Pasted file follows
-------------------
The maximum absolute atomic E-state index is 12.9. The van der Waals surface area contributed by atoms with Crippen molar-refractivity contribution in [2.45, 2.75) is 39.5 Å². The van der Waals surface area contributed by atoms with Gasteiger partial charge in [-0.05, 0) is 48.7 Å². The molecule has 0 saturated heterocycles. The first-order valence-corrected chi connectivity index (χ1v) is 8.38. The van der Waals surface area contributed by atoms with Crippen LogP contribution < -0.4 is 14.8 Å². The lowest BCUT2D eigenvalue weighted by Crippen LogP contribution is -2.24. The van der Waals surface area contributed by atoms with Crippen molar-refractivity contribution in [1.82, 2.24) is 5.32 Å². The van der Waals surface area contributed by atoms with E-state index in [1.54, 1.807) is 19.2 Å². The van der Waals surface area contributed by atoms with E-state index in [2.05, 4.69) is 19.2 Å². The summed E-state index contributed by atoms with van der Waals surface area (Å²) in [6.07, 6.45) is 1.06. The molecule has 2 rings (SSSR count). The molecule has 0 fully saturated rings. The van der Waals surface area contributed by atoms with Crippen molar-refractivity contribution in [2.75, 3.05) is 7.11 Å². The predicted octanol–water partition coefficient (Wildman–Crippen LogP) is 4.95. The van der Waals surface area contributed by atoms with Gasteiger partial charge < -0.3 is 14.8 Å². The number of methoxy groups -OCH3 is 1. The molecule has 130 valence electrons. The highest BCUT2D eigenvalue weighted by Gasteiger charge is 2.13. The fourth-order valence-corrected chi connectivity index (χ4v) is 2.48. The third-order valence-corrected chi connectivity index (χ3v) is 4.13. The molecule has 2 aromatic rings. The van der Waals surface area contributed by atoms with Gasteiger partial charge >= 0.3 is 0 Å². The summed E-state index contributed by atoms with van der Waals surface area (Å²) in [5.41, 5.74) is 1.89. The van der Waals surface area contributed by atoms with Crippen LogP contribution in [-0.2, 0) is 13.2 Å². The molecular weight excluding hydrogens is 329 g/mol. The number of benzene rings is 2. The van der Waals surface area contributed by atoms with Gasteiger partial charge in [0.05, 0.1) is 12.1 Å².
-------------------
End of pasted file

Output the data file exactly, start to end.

The maximum absolute atomic E-state index is 12.9. The van der Waals surface area contributed by atoms with Crippen molar-refractivity contribution in [2.45, 2.75) is 39.5 Å². The van der Waals surface area contributed by atoms with Gasteiger partial charge in [-0.05, 0) is 48.7 Å². The molecule has 0 saturated heterocycles. The first-order valence-corrected chi connectivity index (χ1v) is 8.38. The van der Waals surface area contributed by atoms with Crippen LogP contribution < -0.4 is 14.8 Å². The lowest BCUT2D eigenvalue weighted by Crippen LogP contribution is -2.24. The van der Waals surface area contributed by atoms with Crippen molar-refractivity contribution in [1.82, 2.24) is 5.32 Å². The van der Waals surface area contributed by atoms with E-state index in [1.54, 1.807) is 19.2 Å². The van der Waals surface area contributed by atoms with E-state index in [2.05, 4.69) is 19.2 Å². The summed E-state index contributed by atoms with van der Waals surface area (Å²) in [6.07, 6.45) is 1.06. The molecule has 2 rings (SSSR count). The molecule has 0 fully saturated rings. The van der Waals surface area contributed by atoms with Crippen molar-refractivity contribution in [2.75, 3.05) is 7.11 Å². The predicted octanol–water partition coefficient (Wildman–Crippen LogP) is 4.95. The van der Waals surface area contributed by atoms with Gasteiger partial charge < -0.3 is 14.8 Å². The number of methoxy groups -OCH3 is 1. The molecule has 130 valence electrons. The highest BCUT2D eigenvalue weighted by Gasteiger charge is 2.13. The fourth-order valence-corrected chi connectivity index (χ4v) is 2.48. The third-order valence-corrected chi connectivity index (χ3v) is 4.13. The molecule has 2 aromatic rings. The van der Waals surface area contributed by atoms with Gasteiger partial charge >= 0.3 is 0 Å². The summed E-state index contributed by atoms with van der Waals surface area (Å²) in [5.41, 5.74) is 1.89. The van der Waals surface area contributed by atoms with Crippen LogP contribution in [-0.2, 0) is 13.2 Å². The molecular weight excluding hydrogens is 329 g/mol. The number of benzene rings is 2. The van der Waals surface area contributed by atoms with Gasteiger partial charge in [0.05, 0.1) is 12.1 Å².